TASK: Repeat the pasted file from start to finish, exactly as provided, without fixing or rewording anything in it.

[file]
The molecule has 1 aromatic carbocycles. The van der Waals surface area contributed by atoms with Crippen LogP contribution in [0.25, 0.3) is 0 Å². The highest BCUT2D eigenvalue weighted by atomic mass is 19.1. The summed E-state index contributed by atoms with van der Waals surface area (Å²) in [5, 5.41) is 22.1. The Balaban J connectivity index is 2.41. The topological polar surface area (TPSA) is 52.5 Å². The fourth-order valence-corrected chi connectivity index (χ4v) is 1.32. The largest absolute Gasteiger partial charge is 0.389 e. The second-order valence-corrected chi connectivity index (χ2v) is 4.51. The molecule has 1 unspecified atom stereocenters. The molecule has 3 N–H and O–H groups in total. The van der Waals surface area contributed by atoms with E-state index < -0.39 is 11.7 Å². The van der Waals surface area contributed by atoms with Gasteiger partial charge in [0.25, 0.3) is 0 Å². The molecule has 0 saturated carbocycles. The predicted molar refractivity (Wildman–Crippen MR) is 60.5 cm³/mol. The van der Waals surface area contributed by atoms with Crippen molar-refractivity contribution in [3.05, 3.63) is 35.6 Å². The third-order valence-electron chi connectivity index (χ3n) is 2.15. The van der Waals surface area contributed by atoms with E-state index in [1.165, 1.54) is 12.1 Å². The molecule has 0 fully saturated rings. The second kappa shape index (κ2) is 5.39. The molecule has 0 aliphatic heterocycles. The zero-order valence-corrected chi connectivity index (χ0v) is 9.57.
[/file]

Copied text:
The molecule has 1 aromatic carbocycles. The van der Waals surface area contributed by atoms with Crippen LogP contribution in [0.25, 0.3) is 0 Å². The highest BCUT2D eigenvalue weighted by atomic mass is 19.1. The summed E-state index contributed by atoms with van der Waals surface area (Å²) in [5, 5.41) is 22.1. The Balaban J connectivity index is 2.41. The topological polar surface area (TPSA) is 52.5 Å². The fourth-order valence-corrected chi connectivity index (χ4v) is 1.32. The largest absolute Gasteiger partial charge is 0.389 e. The second-order valence-corrected chi connectivity index (χ2v) is 4.51. The molecule has 1 unspecified atom stereocenters. The molecule has 3 N–H and O–H groups in total. The van der Waals surface area contributed by atoms with E-state index < -0.39 is 11.7 Å². The van der Waals surface area contributed by atoms with Gasteiger partial charge in [0.25, 0.3) is 0 Å². The molecule has 0 saturated carbocycles. The predicted molar refractivity (Wildman–Crippen MR) is 60.5 cm³/mol. The van der Waals surface area contributed by atoms with Crippen molar-refractivity contribution in [3.05, 3.63) is 35.6 Å². The third-order valence-electron chi connectivity index (χ3n) is 2.15. The van der Waals surface area contributed by atoms with E-state index in [1.165, 1.54) is 12.1 Å². The molecule has 0 fully saturated rings. The second kappa shape index (κ2) is 5.39. The molecule has 0 aliphatic heterocycles. The zero-order valence-corrected chi connectivity index (χ0v) is 9.57.